The plot thickens:
Following our report on an e-mail distributed by the journalism director at Scottsdale Community College, two of the five governing board members of the Maricopa Community College District have written in comments (reprinted in this post), and we've had a chance to talk to Tom Gariepy, district spokesman.
The bottom line: Publication of an Obama cartoon (below) in the Chronicle has caused the college district's governing board to begin gathering information about who oversees the newspapers, and how that oversight process works. Whether the board plans to "take control" of student newspaper, or something more subtle like leaving control in the hands of sycophants, is still an open question.
And now there are also accusations by the district that Director Julie Knapp's e-mail was full of holes. (We admit to being absent at the governing board's last meeting -- who knew it would be so much fun?) Knapp, presumably knowing what a crapstorm her e-mail has created, doesn't want to comment further at this point.
Randolph Lumm (pictured above), a former state Department of Economic Security contract specialist and experienced substance abuse counselor (did we mention he's also a Bible study teacher?) appears to be questioning Knapp's judgment in his early-morning comment:
Randolph Lumm says:
I as a community member and a board member had concern with the SCC Chronicle portraying any black man as a monkey. Here is where I draw the line; you can criticize a person's thoughts and beliefs but when you criticize an aspect we can't change about ourselves like color, race, culture, or sex you go over the line. This has nothing to do with our first amendment rights. I am the only board member who raised this concern. I am satisfied with the action from SCC's President.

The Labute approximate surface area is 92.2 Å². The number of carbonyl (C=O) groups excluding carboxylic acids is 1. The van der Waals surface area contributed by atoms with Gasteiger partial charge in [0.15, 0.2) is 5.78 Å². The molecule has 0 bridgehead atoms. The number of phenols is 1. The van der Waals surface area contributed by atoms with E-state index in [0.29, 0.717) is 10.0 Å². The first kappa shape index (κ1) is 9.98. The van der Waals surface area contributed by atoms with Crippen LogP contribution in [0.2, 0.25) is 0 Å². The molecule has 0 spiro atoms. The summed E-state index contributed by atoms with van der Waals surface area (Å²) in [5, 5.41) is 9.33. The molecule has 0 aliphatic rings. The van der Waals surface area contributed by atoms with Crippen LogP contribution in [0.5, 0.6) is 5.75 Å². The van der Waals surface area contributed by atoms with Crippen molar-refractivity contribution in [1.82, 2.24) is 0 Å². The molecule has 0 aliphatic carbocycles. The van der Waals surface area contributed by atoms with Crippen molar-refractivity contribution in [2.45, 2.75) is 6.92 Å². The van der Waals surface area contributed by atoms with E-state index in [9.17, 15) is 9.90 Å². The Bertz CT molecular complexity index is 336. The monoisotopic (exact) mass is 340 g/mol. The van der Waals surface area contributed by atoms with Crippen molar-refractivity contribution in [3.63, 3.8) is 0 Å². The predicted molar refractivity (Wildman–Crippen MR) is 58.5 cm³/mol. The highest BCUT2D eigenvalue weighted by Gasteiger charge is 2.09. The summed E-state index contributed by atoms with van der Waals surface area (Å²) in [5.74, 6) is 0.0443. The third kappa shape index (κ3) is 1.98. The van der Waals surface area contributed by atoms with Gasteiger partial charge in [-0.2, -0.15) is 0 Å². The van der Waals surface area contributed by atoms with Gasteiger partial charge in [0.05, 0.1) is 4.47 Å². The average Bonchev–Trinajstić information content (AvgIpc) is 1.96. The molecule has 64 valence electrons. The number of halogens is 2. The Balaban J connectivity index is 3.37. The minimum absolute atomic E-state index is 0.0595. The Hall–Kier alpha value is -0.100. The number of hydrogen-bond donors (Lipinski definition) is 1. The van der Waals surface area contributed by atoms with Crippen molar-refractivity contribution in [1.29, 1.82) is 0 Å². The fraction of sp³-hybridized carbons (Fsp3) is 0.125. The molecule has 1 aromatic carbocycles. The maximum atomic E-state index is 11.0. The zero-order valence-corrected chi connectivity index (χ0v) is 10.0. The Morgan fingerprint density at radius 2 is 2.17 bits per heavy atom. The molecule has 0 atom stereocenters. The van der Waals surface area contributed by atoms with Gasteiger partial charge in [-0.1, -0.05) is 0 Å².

Now I pose the question; what if an issue comes up that we all find disagreeable. What oversight does staff have? The board does not want to have control or have oversight but some staff with good judgment should be watching what goes into student newspapers, paid with public dollars. We are asking college presidents, what are they doing as oversight, not control? I think this is a fair question!
Posted On: Friday, Mar. 13 2009 @ 1:51AM
If Knapp's e-mail has accuracy problems, (we'll get to that in a sec), certainly the same could be said for Lumm's opening statement that the Chronicle portrayed a black man as a monkey. In fact, the Chronicle ran a syndicated cartoon that some people say portrays Obama as too monkey-like.
Oh, and we've heard that "we're just asking the question" line before.
But even more amusing is Debra Pearson's strident comment:
The misinformation, misquotes and efforts to distort Maricopa County Community College Board members' position concerning school news papers in an effort to manipulate the passions, cause fear and to create an emotional fire storm based on tabloid type gossip,is an abuse of the public.
All papers, across this Nation, have a Board, editor, publisher. The papers also have financial concerns in regards to the positions that those running adds in their papers, express. ALL concerns are managed and considered when making decisions regarding any item that appears in any and all of the papers across this Nation. The owners of all media answer to their funding source, set policy, programs, spending, oversee and monitor conduct within the system. Never is this considered an intrusion of freedom of the press. NO reporter or writer is able to submit and then demand, based on the Constitutional right of freedom of the press or speech, to have their article or story printed as is, unedited and without fail.